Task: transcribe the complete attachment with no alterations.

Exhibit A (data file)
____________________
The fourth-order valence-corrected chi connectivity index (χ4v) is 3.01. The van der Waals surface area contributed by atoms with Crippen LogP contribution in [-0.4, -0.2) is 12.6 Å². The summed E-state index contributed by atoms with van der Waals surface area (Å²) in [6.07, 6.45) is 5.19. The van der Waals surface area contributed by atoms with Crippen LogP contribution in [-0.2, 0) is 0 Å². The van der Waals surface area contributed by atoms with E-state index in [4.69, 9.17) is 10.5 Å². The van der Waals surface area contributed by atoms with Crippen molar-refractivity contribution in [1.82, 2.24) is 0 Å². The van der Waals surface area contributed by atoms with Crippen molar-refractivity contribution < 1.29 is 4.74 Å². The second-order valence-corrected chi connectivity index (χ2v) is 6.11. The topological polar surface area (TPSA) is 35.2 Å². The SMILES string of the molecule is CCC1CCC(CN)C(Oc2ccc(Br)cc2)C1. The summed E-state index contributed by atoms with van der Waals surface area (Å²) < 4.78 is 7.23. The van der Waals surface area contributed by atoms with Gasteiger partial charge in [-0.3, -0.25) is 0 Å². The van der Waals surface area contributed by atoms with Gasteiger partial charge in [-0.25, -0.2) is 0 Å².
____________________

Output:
The fourth-order valence-corrected chi connectivity index (χ4v) is 3.01. The van der Waals surface area contributed by atoms with Crippen LogP contribution in [-0.4, -0.2) is 12.6 Å². The summed E-state index contributed by atoms with van der Waals surface area (Å²) in [6.07, 6.45) is 5.19. The van der Waals surface area contributed by atoms with Crippen LogP contribution in [-0.2, 0) is 0 Å². The van der Waals surface area contributed by atoms with E-state index in [4.69, 9.17) is 10.5 Å². The van der Waals surface area contributed by atoms with Crippen molar-refractivity contribution in [1.82, 2.24) is 0 Å². The van der Waals surface area contributed by atoms with Crippen molar-refractivity contribution < 1.29 is 4.74 Å². The second-order valence-corrected chi connectivity index (χ2v) is 6.11. The topological polar surface area (TPSA) is 35.2 Å². The SMILES string of the molecule is CCC1CCC(CN)C(Oc2ccc(Br)cc2)C1. The summed E-state index contributed by atoms with van der Waals surface area (Å²) < 4.78 is 7.23. The van der Waals surface area contributed by atoms with Gasteiger partial charge in [-0.3, -0.25) is 0 Å². The van der Waals surface area contributed by atoms with Gasteiger partial charge in [-0.25, -0.2) is 0 Å².